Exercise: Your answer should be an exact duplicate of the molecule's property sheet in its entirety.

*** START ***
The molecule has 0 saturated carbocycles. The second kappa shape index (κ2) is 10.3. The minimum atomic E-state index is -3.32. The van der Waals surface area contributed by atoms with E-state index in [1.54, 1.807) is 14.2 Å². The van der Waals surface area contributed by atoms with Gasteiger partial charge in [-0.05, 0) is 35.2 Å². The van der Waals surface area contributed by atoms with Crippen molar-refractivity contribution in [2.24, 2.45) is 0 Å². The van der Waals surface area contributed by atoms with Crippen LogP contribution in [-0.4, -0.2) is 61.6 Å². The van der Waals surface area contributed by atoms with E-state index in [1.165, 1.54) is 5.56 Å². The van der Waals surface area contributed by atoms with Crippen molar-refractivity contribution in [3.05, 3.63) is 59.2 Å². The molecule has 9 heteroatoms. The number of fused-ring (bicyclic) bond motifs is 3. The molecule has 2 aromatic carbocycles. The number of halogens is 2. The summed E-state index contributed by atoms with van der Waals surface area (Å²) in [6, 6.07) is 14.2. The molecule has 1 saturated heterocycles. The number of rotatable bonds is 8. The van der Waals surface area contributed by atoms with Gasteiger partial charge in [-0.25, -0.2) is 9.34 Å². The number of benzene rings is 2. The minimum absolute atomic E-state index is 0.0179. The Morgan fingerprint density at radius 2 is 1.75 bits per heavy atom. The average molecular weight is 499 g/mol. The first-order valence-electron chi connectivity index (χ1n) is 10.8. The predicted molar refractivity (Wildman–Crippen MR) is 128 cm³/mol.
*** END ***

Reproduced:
The molecule has 0 saturated carbocycles. The second kappa shape index (κ2) is 10.3. The minimum atomic E-state index is -3.32. The van der Waals surface area contributed by atoms with E-state index in [1.54, 1.807) is 14.2 Å². The van der Waals surface area contributed by atoms with Gasteiger partial charge in [-0.05, 0) is 35.2 Å². The van der Waals surface area contributed by atoms with Crippen molar-refractivity contribution in [2.24, 2.45) is 0 Å². The van der Waals surface area contributed by atoms with Crippen LogP contribution in [-0.4, -0.2) is 61.6 Å². The van der Waals surface area contributed by atoms with E-state index in [1.165, 1.54) is 5.56 Å². The van der Waals surface area contributed by atoms with Crippen molar-refractivity contribution in [3.05, 3.63) is 59.2 Å². The molecule has 9 heteroatoms. The number of fused-ring (bicyclic) bond motifs is 3. The molecule has 2 aromatic carbocycles. The number of halogens is 2. The summed E-state index contributed by atoms with van der Waals surface area (Å²) in [6, 6.07) is 14.2. The molecule has 1 saturated heterocycles. The number of rotatable bonds is 8. The van der Waals surface area contributed by atoms with Gasteiger partial charge in [-0.25, -0.2) is 9.34 Å². The number of benzene rings is 2. The minimum absolute atomic E-state index is 0.0179. The Morgan fingerprint density at radius 2 is 1.75 bits per heavy atom. The average molecular weight is 499 g/mol. The first-order valence-electron chi connectivity index (χ1n) is 10.8. The predicted molar refractivity (Wildman–Crippen MR) is 128 cm³/mol.